1. Headline
  1. Headline
Image: Track marks
Steve Salisbury
Track marks thought to have come from stampeding dinosaurs may actually come from swimming dinosaurs at a major river crossing, new research suggests.
By
updated 1/18/2013 1:14:09 PM ET 2013-01-18T18:14:09

Fossilized track marks from a stampede of dinosaurs in Australia actually may have come from swimming animals, new research suggests.

The finding, published in the January issue of the Journal of Vertebrate Paleontology, upends the traditional interpretation of the world's only dinosaur stampede.

Instead of a group of small dinosaurs trying to escape a massive carnivore, the fossils may reveal an ancient dinosaur "superhighway" or river crossing, said study co-author Anthony Romilio, a paleontologist at the University of Queensland in Australia.

Dinosaur tracks
Some 3,000 to 4,000 fossilized dinosaur footprints were formed about 95 million years ago in a sandy riverbank in what was once a lush, coniferous forest. The site, known as Lark Quarry, is only about the size of a basketball court, and has become an enclosed and air-conditioned museum — a major tourist attraction in Australia.

The tracks came from several types of dinosaurs, ranging in size from a chicken to an emu with one oddball: a giant dinosaur that left its 23.6-inch-long (60 centimeters) footprints there.

In 1984, scientists Tony Thulborn and Mary Wade interpreted the tracks as evidence of a stampede of smaller dinosaurs escaping the clutches of a 4-ton theropod, a bipedal carnivore. [ Paleo Art: Stunning Illustrations of Dinosaurs ]

But in recent work, Romilio and his colleagues studied the large track marks and concluded the primeval creature was actually a large plant-eating dinosaur called Muttaburrasaurus. That suggested the "fleeing a predator" theory needed a rethink.

Superhighway swimmers
Rather than just analyzing two-dimensional outlines of the tracks, Romilio used three-dimensional computer modeling. [ See 3D animation of tracks ]

  1. Science news from NBCNews.com
    1. Cosmic rays may spark Earth's lightning
      NOAA

      All lightning on Earth may have its roots in space, new research suggests.

    2. How our brains can track a 100 mph pitch
    3. Moth found to have ultrasonic hearing
    4. Quantum network could secure Internet

Tracks originally thought to come from a long-toed dinosaur showed deep indentations, as if a short-toed dinosaur had dug its toes into the muddy river bottom.

"The animals were going on tippy-toes, kind of like a prima ballerina would dance across the stage," Romilio told LiveScience.

The site also has traces of dragged vegetation, consistent with a fast-flowing river, he said.

Based on their tracks, the swimming animals were moving downstream with the current. The tracks from similar dinosaurs also revealed that the water level changed dramatically, from as much as 15.7 inches to 6 inches (40 cm to 15 cm) high, he said.

  1. More from TODAY.com
    1. Bath time! Watch this pit bull lick baby into a fit of laughter

      It seems that bath time for your toddler doesn't have to be such a struggle. That is, if your pet dog is willing to pitch in.

    2. Five cases when buyer's remorse will cost you big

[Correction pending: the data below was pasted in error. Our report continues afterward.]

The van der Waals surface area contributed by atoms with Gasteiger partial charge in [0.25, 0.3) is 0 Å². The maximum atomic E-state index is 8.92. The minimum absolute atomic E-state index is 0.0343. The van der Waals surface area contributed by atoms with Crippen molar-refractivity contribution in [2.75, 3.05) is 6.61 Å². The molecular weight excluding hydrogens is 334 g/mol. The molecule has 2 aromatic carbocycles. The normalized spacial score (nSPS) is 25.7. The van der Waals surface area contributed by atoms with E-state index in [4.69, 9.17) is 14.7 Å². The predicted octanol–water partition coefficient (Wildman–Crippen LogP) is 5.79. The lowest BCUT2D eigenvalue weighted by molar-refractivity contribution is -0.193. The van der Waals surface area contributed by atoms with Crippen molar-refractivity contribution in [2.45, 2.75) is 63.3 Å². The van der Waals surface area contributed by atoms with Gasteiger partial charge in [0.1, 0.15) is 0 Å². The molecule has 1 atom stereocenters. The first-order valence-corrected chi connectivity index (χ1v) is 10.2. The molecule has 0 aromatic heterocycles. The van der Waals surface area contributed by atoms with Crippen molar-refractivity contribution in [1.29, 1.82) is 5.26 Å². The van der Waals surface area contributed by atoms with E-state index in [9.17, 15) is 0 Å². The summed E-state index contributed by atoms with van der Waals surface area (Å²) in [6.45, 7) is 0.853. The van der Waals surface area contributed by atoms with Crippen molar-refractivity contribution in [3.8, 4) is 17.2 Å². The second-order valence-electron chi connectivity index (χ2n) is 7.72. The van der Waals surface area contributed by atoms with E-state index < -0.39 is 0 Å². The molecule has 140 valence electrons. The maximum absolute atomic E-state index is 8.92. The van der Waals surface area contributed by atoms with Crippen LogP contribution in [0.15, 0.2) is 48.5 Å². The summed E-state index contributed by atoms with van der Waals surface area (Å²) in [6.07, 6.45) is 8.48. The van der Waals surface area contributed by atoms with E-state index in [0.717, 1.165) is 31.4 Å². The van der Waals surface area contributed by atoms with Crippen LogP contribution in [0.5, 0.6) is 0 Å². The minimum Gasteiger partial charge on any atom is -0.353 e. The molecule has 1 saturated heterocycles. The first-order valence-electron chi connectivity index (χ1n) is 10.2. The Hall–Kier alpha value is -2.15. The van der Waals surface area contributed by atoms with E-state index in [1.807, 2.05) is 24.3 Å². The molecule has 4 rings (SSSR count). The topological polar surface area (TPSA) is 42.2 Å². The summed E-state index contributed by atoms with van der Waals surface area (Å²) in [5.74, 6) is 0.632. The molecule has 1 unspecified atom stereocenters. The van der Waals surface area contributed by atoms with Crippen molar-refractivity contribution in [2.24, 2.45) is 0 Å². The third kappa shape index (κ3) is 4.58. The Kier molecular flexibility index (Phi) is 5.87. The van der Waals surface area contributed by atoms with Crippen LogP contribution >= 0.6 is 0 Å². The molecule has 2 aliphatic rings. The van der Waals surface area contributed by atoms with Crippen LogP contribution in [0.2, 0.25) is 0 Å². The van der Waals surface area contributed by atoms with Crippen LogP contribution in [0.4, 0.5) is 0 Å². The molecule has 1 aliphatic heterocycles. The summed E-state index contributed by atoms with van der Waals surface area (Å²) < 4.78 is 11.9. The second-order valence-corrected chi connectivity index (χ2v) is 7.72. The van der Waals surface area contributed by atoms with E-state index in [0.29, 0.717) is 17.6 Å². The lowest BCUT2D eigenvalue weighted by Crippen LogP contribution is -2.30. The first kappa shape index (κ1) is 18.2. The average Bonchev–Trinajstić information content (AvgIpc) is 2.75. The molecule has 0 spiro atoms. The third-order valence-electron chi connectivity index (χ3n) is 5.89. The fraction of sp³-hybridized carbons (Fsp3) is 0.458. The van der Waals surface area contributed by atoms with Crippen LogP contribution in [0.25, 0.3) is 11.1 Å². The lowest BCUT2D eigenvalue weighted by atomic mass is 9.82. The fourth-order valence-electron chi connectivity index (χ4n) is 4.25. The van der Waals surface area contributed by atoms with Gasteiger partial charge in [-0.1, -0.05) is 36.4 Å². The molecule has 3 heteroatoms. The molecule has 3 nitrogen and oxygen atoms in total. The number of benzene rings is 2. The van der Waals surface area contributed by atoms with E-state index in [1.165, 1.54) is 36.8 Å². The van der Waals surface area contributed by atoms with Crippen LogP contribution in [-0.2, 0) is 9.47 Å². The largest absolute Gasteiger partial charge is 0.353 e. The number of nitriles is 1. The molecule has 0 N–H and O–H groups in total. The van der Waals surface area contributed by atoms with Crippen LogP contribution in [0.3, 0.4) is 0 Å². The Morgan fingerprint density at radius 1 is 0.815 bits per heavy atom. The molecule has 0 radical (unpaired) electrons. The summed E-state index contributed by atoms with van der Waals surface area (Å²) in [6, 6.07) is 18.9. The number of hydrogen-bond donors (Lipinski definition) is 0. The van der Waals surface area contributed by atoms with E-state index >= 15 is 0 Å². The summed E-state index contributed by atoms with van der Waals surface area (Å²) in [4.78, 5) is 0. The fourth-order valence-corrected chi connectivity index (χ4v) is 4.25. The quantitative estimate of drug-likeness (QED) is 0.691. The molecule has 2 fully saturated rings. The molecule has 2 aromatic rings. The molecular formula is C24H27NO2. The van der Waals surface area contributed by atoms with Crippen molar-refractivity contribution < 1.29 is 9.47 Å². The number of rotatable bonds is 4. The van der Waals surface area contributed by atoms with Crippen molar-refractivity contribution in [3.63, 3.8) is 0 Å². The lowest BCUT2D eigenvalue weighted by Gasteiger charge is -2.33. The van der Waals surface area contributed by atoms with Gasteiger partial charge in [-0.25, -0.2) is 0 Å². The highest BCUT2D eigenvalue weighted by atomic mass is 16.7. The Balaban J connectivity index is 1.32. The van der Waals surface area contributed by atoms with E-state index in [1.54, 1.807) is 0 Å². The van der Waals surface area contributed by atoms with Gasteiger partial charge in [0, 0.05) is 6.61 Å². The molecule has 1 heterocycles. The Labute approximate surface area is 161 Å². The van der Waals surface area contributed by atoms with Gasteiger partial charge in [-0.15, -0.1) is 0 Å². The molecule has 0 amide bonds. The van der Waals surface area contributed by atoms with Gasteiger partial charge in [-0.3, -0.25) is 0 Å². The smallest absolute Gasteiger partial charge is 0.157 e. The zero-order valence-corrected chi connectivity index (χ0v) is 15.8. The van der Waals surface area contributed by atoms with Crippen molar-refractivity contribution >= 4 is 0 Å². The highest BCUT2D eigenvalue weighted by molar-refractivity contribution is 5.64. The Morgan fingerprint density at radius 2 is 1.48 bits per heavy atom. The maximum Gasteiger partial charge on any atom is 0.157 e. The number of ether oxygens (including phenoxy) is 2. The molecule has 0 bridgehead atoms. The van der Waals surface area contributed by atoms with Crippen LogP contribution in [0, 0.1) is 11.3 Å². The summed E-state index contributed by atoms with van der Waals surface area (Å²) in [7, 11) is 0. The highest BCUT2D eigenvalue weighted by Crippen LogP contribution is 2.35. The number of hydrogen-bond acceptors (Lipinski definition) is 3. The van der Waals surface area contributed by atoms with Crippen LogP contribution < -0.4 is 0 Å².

3. Better off red: Julianne Moore, daughter join fiery stars in Vogue gallery
    4. 5 things we love about H&M's fall home collection
    5. Two abandoned baby hedgehogs get some TLC after a prickly start

The findings suggest that large groups of dinosaurs used this route over several days while migrating, he said.

"It must have been quite the highway for these very small dinosaurs," Romilio said.

Still a stampede
A scientist not involved in the study said the new findings are convincing but don't change the view that the fossils are from a stampede.  It just happened to occur in water, said Paul Willis, a vertebrate paleontologist from the Royal Institution of Australia. It may have been a massive stampede like those of wildebeests in the Serengeti, Willis said.

"There are certainly some footprints there that I've seen that are consistent with a small dinosaur that is swimming and it can't quite touch the bottom with its toes, but it still looks like we are talking about a significant group of dinosaurs all moving together as one mob."

Follow LiveScience on Twitter@livescience. We're also onFacebook &Google+.

© 2012 LiveScience.com. All rights reserved.

Discuss:

Discussion comments

,

Most active discussions

  1. votes comments
  2. votes comments
  3. votes comments
  4. votes comments

More on TODAY.com

  1. Ann and Steve Toon/Solent News

    Two abandoned baby hedgehogs get some TLC after a prickly start

    7/30/2014 6:42:41 PM +00:00 2014-07-30T18:42:41
  1. Michael Dwyer / AP

    Five cases when buyer's remorse will cost you big

    7/30/2014 9:03:12 PM +00:00 2014-07-30T21:03:12
  1. Courtesy Graves family

    Death-defying: Mom battled cancer while ‘feisty’ baby waited for a new heart

    7/30/2014 2:52:11 PM +00:00 2014-07-30T14:52:11
  1. Strike on Gaza shopping area kills at least a dozen, wounds 150

    An Israeli airstrike hit a crowded Gaza shopping area on Wednesday, killing at least 16 people and wounding more than 150, just hours after Israeli tank shells slammed into a U.N. school, Gaza health officials said.

    7/30/2014 5:38:37 PM +00:00 2014-07-30T17:38:37
  1. Twitter.com/SarahDrewGreys

    'Grey's Anatomy' star Sarah Drew reveals her baby bump

    7/30/2014 5:07:52 PM +00:00 2014-07-30T17:07:52
  1. Courtesy of CSPI

    The 'fattest' chain restaurant meals win a dubious honor

    7/30/2014 2:50:15 PM +00:00 2014-07-30T14:50:15